Grey’s Anatomy” star Chandra Wilson plays a doctor on TV, but was helpless when a rare medical disorder suddenly struck her own daughter.

In this week’s People, the actress says her daughter Sarina McFarlane was 16 when a casual outing with friends resulted in repetitive attacks of nausea and vomiting. Both daughter and mother initially wrote it off as food poisoning, but it wouldn’t stop. For Wilson, watching her daughter’s struggle nearly got to the point of unbearable.

“I found myself tracking what foods she was eating, where we were, tracking all this information myself,” says Wilson, 47. “Each hospital visit, I would put the info into a binder. By month eight, I was walking around with this gigantic binder.”

After 10 frustrating months of unanswered questions and endless hospital visits due to dehydration, McFarlane was finally diagnosed with mitochondrial dysfunction (severe depletion of the body’s cellular energy supply) and cyclic vomiting syndrome (CVS), a rare disorder that presents with random attacks of committing, nausea, and extreme exhaustion, in 2010.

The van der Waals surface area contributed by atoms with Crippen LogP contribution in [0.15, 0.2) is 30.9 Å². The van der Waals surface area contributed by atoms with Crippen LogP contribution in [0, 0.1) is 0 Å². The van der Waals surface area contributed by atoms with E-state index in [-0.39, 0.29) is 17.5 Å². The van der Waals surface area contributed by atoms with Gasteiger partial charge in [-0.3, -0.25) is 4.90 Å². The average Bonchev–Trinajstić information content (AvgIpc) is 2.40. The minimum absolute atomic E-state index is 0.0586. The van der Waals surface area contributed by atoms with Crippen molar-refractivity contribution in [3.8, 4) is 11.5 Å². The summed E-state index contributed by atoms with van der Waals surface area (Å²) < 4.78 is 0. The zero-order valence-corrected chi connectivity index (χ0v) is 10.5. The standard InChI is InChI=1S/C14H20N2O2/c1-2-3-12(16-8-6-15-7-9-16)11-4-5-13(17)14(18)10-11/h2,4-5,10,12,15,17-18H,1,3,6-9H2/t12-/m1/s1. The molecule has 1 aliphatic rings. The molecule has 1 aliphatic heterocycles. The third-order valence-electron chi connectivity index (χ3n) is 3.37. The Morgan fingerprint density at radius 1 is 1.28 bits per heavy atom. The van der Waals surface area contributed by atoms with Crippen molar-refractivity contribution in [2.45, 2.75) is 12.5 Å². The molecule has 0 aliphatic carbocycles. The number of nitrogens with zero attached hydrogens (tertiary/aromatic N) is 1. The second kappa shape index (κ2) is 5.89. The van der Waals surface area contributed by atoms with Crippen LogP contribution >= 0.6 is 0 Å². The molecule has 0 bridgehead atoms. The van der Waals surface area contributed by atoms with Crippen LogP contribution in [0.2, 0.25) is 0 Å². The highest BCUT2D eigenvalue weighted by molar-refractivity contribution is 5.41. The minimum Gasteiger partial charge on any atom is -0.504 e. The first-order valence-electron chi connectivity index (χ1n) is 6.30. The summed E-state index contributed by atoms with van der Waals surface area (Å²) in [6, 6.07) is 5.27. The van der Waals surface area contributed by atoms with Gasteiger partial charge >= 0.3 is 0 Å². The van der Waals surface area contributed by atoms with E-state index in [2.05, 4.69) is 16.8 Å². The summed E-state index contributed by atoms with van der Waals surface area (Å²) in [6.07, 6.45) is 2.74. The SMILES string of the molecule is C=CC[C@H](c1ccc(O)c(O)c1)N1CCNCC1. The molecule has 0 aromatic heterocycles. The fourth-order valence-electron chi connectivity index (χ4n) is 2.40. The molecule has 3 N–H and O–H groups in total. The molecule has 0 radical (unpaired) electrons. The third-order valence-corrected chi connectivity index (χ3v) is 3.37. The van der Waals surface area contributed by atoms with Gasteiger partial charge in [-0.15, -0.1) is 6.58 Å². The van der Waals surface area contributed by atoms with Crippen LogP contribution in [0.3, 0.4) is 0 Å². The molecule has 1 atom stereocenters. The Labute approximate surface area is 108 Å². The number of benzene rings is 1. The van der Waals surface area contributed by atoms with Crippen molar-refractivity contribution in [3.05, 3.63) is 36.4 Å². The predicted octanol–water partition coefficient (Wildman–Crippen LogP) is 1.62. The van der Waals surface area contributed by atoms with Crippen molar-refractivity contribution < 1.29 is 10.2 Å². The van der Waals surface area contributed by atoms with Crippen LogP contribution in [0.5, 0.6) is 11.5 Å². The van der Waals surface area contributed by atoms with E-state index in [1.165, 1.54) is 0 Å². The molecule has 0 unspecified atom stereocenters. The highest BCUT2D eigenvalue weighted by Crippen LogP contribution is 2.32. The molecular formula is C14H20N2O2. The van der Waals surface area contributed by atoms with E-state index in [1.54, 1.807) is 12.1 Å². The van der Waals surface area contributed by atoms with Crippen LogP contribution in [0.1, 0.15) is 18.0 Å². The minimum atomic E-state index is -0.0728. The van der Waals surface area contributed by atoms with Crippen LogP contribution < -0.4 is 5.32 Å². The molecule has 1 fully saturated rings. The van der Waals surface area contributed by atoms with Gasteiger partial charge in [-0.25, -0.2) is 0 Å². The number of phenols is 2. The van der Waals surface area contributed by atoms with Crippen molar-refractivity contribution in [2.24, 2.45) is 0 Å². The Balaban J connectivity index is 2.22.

Now, 23, McFarlane admits she was “scared, frustrated and depressed” during the months leading to her diagnosis. “People in high school thought I was throwing up because I was trying to lose weight,” she says.

“The episodes tend to be abrupt, coming at different frequencies,” McFarlane’s physician, Dr. Richard Boles, the medical director for Courtagen Life Sciences, says. Due to the symptoms’ lack of diversity, it’s extremely hard to diagnose.

Though experts have not found a cure, Boles stresses that it can be controlled with the right medication, vitamins and healthy lifestyle.

Now McFarlane, who’s studying screenwriting at Cal State Northridge, and her mom try to remain upbeat.

“I could be sad about it,” says McFarlane, “but it’s going to come back anyway.”

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